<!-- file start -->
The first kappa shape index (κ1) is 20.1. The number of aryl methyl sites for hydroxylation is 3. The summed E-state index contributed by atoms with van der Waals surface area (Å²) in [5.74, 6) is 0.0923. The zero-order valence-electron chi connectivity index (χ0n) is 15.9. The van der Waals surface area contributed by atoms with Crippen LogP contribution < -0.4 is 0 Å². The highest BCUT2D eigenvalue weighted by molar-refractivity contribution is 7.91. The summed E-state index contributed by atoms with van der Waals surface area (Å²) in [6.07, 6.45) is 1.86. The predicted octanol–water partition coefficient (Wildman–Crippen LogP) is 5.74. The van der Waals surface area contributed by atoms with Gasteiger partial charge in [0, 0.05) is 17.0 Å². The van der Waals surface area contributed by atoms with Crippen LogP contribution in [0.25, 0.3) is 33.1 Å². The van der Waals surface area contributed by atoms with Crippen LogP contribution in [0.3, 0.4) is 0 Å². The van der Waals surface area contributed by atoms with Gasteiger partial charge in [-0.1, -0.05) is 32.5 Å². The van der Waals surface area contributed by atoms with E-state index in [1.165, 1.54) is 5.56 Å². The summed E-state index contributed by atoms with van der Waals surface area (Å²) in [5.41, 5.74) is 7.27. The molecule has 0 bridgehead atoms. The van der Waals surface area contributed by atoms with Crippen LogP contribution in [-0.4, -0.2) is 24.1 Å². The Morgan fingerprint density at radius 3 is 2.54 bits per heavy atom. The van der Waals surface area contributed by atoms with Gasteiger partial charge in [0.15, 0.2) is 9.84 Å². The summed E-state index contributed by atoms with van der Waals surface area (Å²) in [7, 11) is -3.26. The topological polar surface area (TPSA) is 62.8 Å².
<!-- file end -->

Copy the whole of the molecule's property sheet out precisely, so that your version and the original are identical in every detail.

The first kappa shape index (κ1) is 20.1. The number of aryl methyl sites for hydroxylation is 3. The summed E-state index contributed by atoms with van der Waals surface area (Å²) in [5.74, 6) is 0.0923. The zero-order valence-electron chi connectivity index (χ0n) is 15.9. The van der Waals surface area contributed by atoms with Crippen LogP contribution < -0.4 is 0 Å². The highest BCUT2D eigenvalue weighted by molar-refractivity contribution is 7.91. The summed E-state index contributed by atoms with van der Waals surface area (Å²) in [6.07, 6.45) is 1.86. The predicted octanol–water partition coefficient (Wildman–Crippen LogP) is 5.74. The van der Waals surface area contributed by atoms with Gasteiger partial charge in [0, 0.05) is 17.0 Å². The van der Waals surface area contributed by atoms with Crippen LogP contribution in [0.25, 0.3) is 33.1 Å². The van der Waals surface area contributed by atoms with Crippen LogP contribution in [0.3, 0.4) is 0 Å². The van der Waals surface area contributed by atoms with Gasteiger partial charge in [-0.1, -0.05) is 32.5 Å². The van der Waals surface area contributed by atoms with E-state index in [1.165, 1.54) is 5.56 Å². The summed E-state index contributed by atoms with van der Waals surface area (Å²) in [5.41, 5.74) is 7.27. The molecule has 0 bridgehead atoms. The van der Waals surface area contributed by atoms with Crippen LogP contribution in [-0.4, -0.2) is 24.1 Å². The Morgan fingerprint density at radius 3 is 2.54 bits per heavy atom. The van der Waals surface area contributed by atoms with Gasteiger partial charge in [0.15, 0.2) is 9.84 Å². The summed E-state index contributed by atoms with van der Waals surface area (Å²) in [7, 11) is -3.26. The topological polar surface area (TPSA) is 62.8 Å².